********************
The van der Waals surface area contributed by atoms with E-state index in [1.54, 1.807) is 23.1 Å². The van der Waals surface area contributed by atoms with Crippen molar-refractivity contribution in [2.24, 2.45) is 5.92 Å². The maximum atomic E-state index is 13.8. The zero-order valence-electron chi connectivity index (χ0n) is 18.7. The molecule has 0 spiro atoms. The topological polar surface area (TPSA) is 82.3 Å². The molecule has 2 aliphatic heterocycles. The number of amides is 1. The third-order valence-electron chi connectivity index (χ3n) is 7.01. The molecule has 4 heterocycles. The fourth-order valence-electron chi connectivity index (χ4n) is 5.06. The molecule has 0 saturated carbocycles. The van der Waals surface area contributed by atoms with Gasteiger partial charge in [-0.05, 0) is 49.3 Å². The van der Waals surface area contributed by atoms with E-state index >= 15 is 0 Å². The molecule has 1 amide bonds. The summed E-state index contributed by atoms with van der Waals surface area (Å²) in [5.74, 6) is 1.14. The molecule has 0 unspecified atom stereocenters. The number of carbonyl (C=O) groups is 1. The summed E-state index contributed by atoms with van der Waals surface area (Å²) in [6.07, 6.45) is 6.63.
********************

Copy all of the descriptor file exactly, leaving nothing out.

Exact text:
The van der Waals surface area contributed by atoms with E-state index in [1.54, 1.807) is 23.1 Å². The van der Waals surface area contributed by atoms with Crippen molar-refractivity contribution in [2.24, 2.45) is 5.92 Å². The maximum atomic E-state index is 13.8. The zero-order valence-electron chi connectivity index (χ0n) is 18.7. The molecule has 0 spiro atoms. The topological polar surface area (TPSA) is 82.3 Å². The molecule has 2 aliphatic heterocycles. The number of amides is 1. The third-order valence-electron chi connectivity index (χ3n) is 7.01. The molecule has 4 heterocycles. The fourth-order valence-electron chi connectivity index (χ4n) is 5.06. The molecule has 0 saturated carbocycles. The van der Waals surface area contributed by atoms with Gasteiger partial charge in [-0.05, 0) is 49.3 Å². The van der Waals surface area contributed by atoms with E-state index >= 15 is 0 Å². The molecule has 1 amide bonds. The summed E-state index contributed by atoms with van der Waals surface area (Å²) in [5.74, 6) is 1.14. The molecule has 0 unspecified atom stereocenters. The number of carbonyl (C=O) groups is 1. The summed E-state index contributed by atoms with van der Waals surface area (Å²) in [6.07, 6.45) is 6.63.